By Dewey Terrill
Riley County Health Officer Julie Gibbs said Wednesday that the Kansas Department of Health & Environment has declared two recent COVID-19 outbreaks in the area. "One in Aggieville and one with KSU football. We have been busy with contact tracing to ensure we minimize the potential spread of the virus. "
Gibbs noted that if you have been in contact with the Health Department, whether you have tested positive or are a contact of someone who has tested positive you should remain isolated in your home. "This means not going out of your home for any reason other than an emergency."
Andrew Adams, Emergency Preparedness Coordinator for the Riley County Health Department, explained in working with KDHE that they came to the conclusion that based on the investigation process and contact tracing to say that there were those two separate outbreaks. On the decision to declare K-State football an outbreak Adams noted that there have been some activities since people returned to Manhattan. "At first there were some people from out of state that ended up testing positive their first round, or they were from other places, whether in town or out of town that had tested positive initially as well as others who tested negative initially." Adams said after being in the community for an extended period of time and after various activities more spread was seen. "We've seen some spread of that disease. We've seen some more cases coming in from people who had previously tested negative. So that is a really good indicator that the disease is spreading and it's spreading through a specific group or a specific population. So that is the designation for the football side of things.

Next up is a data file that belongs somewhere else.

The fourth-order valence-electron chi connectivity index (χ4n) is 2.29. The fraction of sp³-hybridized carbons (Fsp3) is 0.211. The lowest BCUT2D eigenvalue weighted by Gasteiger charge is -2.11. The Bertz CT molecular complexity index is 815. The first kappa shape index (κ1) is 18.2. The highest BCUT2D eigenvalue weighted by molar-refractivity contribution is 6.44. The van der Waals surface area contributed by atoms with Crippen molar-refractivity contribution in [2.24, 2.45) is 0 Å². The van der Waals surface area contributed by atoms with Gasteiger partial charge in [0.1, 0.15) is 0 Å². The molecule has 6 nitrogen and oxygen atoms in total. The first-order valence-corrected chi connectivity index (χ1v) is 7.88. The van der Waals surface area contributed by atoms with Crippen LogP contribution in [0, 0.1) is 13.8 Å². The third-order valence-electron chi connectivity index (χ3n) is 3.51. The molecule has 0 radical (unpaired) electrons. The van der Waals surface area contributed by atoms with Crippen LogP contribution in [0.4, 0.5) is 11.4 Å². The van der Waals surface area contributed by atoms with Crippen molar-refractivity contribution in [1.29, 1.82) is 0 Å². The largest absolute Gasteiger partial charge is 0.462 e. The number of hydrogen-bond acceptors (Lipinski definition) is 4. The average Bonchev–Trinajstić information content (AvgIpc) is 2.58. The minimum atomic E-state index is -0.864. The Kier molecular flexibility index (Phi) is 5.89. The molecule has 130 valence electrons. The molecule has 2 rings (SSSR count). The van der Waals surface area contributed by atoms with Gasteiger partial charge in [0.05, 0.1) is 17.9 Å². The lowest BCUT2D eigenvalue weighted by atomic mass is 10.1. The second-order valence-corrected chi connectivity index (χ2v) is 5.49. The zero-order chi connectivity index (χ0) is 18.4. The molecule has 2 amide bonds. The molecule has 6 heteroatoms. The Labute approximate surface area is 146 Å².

Adams said Aggieville is a general area but officials have tied back several cases. "Whether they mentioned being there, whether they've been employees of several different facilities, things like that, back to that district." Adams added through the process of investigation and followups they have identified 30 cases that can be linked to spending some time in Aggieville during the last couple of weeks.
The declaration of an outbreak in a specific group or area helps health officials tie together more information. Adams said being able to know that cases are connected to a specific outbreak allows more resources to be provided to those locations to try and slow down the spread in those areas. It also helps raise awareness. "Knowing where people have been, being sick helps to alert the other people in the community, and to make sure people are taking those precautions and maybe paying more attention and being more mindful to those precautions that we've been putting out since day one about when you're going out socially distancing, and hand hygiene, and staying home when you're sick and all those things."